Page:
Despite its statement that "the future of mobility is electric" and reports last fall that Jaguar could become an "EV-only brand within the next decade," Jaguar is not dropping fossil fuels entirely to become an all-electric car brand. Instead, according to a statement released today, the plan is to offer electric powertrains as a choice for every new Jaguar and Land Rover model starting in 2020. By "new," this is likely to mean "all new," as the first car to debut under this plan will be the next-gen XJ sedan, which will be fully electric.
The British automaker's Castle Bromwich plant, which currently assembles the XE, the XF, the XJ, and the F-type, is being retooled for production of the new Modular Longitudinal Architecture (MLA) that will underpin every Jaguar Land Rover vehicle by 2025, including that new XJ. MLA is a rear-wheel-drive, aluminum-intensive platform that can accommodate hybrids, plug-in hybrids, and battery-electric powertrains, as well as both diesel and gasoline engines.
While diesel engines face intense government scrutiny in the European Union, they make up 87 percent of JLR's sales across the continent. Worldwide, according to an investor presentation from last summer, JLR expects that plug-in hybrids and EVs will only make up 5 percent of all sales in the "near term" future, while gasoline engines with or without electric assist will comprise 60 percent.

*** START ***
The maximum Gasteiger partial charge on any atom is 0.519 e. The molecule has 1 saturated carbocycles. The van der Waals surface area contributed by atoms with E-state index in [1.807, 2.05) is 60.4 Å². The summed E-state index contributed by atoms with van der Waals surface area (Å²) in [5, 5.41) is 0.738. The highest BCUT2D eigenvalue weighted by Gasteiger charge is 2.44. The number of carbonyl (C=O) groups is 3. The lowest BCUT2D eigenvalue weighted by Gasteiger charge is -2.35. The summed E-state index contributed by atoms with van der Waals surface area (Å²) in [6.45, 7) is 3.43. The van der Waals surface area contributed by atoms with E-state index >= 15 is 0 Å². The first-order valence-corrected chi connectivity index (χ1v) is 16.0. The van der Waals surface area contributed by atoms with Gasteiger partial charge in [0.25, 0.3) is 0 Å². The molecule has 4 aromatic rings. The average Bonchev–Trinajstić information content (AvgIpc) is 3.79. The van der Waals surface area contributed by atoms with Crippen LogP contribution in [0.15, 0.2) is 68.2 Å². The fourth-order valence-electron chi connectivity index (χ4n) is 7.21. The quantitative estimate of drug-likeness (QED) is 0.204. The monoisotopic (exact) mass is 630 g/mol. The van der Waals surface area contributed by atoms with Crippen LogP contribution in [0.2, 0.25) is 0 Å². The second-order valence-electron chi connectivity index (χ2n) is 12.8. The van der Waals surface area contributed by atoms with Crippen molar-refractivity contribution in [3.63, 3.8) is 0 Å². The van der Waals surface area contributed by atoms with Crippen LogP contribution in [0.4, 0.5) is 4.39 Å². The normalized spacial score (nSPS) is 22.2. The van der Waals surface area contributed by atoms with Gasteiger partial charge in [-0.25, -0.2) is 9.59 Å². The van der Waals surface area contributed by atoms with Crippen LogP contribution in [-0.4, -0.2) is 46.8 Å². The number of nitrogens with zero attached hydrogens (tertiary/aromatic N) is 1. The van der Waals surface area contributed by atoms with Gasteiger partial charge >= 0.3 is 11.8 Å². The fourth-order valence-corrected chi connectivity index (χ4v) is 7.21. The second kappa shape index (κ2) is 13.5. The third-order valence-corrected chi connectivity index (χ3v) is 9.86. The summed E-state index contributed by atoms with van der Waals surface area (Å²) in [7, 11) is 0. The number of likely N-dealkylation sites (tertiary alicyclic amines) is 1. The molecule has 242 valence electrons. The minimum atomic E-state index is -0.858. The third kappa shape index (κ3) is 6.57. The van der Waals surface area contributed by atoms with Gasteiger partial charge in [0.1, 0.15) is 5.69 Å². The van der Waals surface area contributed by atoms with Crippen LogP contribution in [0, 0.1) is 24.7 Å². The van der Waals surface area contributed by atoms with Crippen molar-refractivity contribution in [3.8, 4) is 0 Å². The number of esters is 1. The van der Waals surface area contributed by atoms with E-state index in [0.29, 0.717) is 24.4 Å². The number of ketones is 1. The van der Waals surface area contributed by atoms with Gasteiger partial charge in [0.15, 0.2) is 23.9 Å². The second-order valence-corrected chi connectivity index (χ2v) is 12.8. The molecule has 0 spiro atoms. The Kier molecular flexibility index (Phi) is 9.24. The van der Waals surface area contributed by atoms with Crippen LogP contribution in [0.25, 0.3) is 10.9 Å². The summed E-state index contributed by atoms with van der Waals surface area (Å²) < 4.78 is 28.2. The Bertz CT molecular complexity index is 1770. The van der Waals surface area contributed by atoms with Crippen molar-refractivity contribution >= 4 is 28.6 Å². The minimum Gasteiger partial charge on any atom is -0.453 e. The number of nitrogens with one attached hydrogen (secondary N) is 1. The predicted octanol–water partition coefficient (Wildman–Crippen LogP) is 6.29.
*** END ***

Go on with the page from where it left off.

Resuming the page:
JLR said that while its forthcoming UK battery plant will build up to 150,000 batteries per year, "increased consumer takeup remains a challenge." The company is calling for automakers, suppliers, and the UK government to team up on a "gigascale" plant to rival Tesla's Nevada Gigafactory. JLR has already paired with BMW to share the development costs of electric powertrains.
The company has already been steadily electrifying its lineup in the past year. In addition to the I-Pace, JLR's first fully electric car, the Range Rover and the Range Rover Sport will soon be available with plug-in-hybrid powertrains as well as JLR's new 3.0-liter turbocharged and supercharged inline-six, which has a 48-volt hybrid system that includes a belt-driven motor-generator and 200-watt lithium-ion battery. It's unlikely that smaller vehicles including the refreshed XE and the upcoming facelifted F-type will accommodate the new six. Then there's also JLR's turbocharged 2.0-liter inline-four, which is paired with a 48-volt hybrid system on higher trims of the new Range Rover Evoque and the facelifted Land Rover Discovery Sport and should make its way into more models in the near future.